Greener networks for a better planet

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Greener networks for a better planet
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Greener networks for a better planet

Greener networks for a better planet


Climate change is the ‘defining issue of our time’ according to the United Nations. But when it comes to carbon emissions and how we reduce them, what role does the information and communications technology (ICT) industry play?

We spoke to Klaus Grobe, director of sustainability for network technology experts ADVA, to find out more about the scope of the challenge, and what ADVA is doing to reduce its own environmental impact.

“The telecommunications industry is playing a big part in helping to tackle the challenge of climate change,” Klaus says. “When you look at the big picture of smart cities and the Internet of Things, technology enables us to use resources more efficiently. On an individual level, technology is changing the way we buy services and we can see small, everyday benefits for sustainability. Consider one small example: if we want to listen to a new album, we stream it over the internet. Not many of us will drive into town to buy the album as a physical object encased in plastic.”

According to the Global e-Sustainability Initiative (GeSI), the ICT industry has the potential to reduce global greenhouse gas (GHG) emissions by 20 percent by 2030 by helping companies and consumers to more intelligently use and save energy.

“But,” Klaus cautions, “as an industry, we have to recognise we also contribute to carbon emissions.”

The environmental impact of data

Klaus says ICT contributes around two percent of global carbon emissions but that may increase in the future as demand for data continues to increase.

Data is an invisible, intangible thing. Yet transmitting data requires power, and the more data we produce, the more power we need. IDC predicts worldwide data creation will grow to 163 zettabytes (ZB) by 2025. That is ten times the amount of data produced in 2017.

“ICT emissions are predicted to grow alongside this increase in bandwidth. Exponential bandwidth growth requires huge amounts of power to run the networks and push the data across the globe,” Klaus says. “And, despite massive improvements in our data transport, these efficiencies haven’t completely offset the demands, meaning more emissions than in the past.”

Achieving ambitious goals

In setting its carbon emissions reduction target, ADVA analysed its emissions across three ‘scopes’ set by the Green House Gas Protocol Corporate Standard. Scope 1 emissions are direct emissions from owned or controlled sources. Scope 2 emissions are indirect emissions from the generation of purchased energy. Scope 3 emissions are all indirect emissions (not included in scope 2) that occur in the value chain of the reporting company, including both upstream and downstream emissions.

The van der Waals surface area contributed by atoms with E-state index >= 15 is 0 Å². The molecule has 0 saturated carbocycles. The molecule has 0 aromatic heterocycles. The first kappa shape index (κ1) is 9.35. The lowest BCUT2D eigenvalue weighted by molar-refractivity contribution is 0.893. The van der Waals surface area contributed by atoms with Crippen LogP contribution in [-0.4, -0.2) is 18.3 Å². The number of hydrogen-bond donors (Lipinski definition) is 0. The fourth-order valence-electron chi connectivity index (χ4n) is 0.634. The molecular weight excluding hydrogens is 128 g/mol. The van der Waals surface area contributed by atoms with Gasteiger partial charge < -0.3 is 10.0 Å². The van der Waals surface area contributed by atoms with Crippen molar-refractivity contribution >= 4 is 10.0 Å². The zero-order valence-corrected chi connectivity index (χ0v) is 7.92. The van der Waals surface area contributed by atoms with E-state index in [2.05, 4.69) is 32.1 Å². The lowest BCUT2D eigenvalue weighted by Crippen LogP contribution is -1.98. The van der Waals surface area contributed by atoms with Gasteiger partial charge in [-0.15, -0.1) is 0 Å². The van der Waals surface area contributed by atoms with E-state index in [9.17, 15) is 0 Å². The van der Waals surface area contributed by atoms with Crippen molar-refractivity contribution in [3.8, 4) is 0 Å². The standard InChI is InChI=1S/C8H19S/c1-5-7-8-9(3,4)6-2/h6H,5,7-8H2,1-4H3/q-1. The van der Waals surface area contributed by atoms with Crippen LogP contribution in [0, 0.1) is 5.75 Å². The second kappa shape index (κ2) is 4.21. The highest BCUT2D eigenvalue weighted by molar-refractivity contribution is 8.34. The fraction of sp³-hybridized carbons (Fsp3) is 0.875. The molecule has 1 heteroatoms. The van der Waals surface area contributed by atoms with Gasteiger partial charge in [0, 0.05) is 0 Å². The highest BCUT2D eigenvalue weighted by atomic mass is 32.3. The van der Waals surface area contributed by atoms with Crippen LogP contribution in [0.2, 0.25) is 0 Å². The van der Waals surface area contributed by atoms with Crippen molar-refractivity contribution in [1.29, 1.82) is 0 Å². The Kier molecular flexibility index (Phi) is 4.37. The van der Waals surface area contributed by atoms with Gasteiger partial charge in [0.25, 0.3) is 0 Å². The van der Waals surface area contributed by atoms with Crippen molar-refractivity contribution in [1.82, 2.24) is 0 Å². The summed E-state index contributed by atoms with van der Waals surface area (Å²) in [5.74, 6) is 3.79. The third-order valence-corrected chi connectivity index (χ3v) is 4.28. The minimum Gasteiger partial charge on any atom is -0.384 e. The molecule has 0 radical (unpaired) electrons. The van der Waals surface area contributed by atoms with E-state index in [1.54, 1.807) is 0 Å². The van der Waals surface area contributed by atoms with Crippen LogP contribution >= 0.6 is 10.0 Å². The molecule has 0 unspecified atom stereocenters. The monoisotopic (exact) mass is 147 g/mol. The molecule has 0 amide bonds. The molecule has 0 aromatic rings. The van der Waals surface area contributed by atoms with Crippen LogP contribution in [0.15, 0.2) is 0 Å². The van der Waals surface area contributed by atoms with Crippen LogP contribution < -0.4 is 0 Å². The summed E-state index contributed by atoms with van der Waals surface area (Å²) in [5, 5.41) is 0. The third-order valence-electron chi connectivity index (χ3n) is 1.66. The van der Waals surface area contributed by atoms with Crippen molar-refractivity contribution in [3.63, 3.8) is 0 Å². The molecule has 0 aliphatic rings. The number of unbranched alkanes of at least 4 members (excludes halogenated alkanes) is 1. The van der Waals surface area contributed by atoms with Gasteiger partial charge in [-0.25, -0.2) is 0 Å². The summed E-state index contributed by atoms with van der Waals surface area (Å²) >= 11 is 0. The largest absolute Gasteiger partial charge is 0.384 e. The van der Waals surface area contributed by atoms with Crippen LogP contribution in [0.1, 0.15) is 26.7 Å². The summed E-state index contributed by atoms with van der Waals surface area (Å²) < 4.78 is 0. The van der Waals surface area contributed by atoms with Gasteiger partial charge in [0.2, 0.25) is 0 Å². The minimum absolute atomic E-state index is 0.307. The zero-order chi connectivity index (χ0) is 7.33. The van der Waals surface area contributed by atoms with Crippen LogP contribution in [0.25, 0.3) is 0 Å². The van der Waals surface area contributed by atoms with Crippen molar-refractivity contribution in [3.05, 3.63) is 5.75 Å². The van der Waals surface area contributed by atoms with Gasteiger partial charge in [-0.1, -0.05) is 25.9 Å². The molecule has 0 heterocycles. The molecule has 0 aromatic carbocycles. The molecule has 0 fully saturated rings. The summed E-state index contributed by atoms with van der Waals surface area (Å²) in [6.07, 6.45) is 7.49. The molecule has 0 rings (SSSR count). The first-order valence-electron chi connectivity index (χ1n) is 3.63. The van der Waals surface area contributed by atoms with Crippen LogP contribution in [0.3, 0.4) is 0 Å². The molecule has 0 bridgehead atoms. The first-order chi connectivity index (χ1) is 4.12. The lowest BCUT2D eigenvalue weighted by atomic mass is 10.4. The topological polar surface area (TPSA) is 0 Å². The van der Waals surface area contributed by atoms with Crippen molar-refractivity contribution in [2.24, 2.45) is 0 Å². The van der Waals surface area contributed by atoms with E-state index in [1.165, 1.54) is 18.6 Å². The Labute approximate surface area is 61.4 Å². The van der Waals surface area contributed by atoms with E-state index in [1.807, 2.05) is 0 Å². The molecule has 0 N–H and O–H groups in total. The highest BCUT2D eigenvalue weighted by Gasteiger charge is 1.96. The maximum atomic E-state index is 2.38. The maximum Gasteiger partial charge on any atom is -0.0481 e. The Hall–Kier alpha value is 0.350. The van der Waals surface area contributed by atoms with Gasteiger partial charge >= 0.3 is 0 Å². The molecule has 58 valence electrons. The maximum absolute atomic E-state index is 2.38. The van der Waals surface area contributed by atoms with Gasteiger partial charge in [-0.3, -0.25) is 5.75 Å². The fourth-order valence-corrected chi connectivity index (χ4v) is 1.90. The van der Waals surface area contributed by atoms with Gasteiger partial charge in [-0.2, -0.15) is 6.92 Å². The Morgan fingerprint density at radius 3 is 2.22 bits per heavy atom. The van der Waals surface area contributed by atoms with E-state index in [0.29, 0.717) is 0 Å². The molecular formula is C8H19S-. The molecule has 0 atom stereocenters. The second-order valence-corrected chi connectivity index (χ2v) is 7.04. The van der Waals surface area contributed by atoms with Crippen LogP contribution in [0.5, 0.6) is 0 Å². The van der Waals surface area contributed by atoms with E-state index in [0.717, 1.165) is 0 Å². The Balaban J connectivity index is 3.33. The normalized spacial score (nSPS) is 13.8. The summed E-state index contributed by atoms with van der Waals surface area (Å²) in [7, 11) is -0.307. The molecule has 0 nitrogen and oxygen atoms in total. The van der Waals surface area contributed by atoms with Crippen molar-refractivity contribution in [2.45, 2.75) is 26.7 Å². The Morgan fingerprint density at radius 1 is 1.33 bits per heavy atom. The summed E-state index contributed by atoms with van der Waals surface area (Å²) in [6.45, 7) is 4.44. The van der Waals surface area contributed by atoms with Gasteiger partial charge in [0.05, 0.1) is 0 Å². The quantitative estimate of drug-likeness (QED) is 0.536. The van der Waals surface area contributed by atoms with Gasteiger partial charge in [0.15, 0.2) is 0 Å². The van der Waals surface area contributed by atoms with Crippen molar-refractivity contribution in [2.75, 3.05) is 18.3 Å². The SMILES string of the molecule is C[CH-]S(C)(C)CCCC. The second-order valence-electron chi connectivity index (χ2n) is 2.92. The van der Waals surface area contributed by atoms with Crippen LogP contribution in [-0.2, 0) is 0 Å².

“The majority of our emissions comes from scope 3. Our main target for reducing our environment impact focuses on the indirect emissions arising from the use cases of our products,” he explains.

A green view on hardware design

“We have looked at all the ways we can reduce the energy usage of our equipment from the type of power supply units and the power distribution concept to how we avoid functionality that’s not required, either by deactivating it or designing it out.”

Improving the lifetime and reusability of assets is also a route towards carbon reductions according to Klaus.
“We are trying to reduce truck rolls by making our equipment more resilient. After all, failure at low loads causes extra maintenance, resulting in increased truck rolls and higher emissions.”

Smarter operation through software

Software also plays a part by improving efficiency and enabling predictive maintenance.
“Artificial intelligence (AI) and software can help reduce energy consumption across a network,” Klaus says. “And on a network of thousands of devices, one can use AI to predict likely failures and optimise maintenance schedules, keeping devices running efficiently for longer.”

International recognition

ADVA’s approach to improving the sustainability of its products, saw it recognised with a British Telecom sustainability innovation award in March 2019.

“It’s rewarding to be recognised for our progress,” Klaus says. “And it sets a standard for the rest of the industry to follow and helps our sustainability ideas have an even greater effect.”

But Klaus remains focused on the bigger picture. “This is a long-term challenge and we are going to keep doing our part to ensure our industry can support digital growth in a sustainable way.

If you want to find out how Telstra is managing our environmental impacts and helping customers and communities to do the same, check out our Bigger Picture report here.

This article was written in conjunction with Telstra Wholesale Partner ADVA.

ADVA is a company founded on innovation and focused on helping our customers succeed. Our technology forms the building blocks of a shared digital future and empowers networks across the globe. We’re continually developing breakthrough hardware and software that leads the networking industry and creates new business opportunities. It’s these open connectivity solutions that enable our customers to deliver the cloud and mobile services that are vital to today’s society and for imagining new tomorrows. Together, we're building a truly connected and sustainable future. For more information on how we can help you, please visit us at:

John Fearn
The Author John Fearn

John is a writer and tech addict with over 15 years’ experience of working for leading technology companies in both Australia and the UK.

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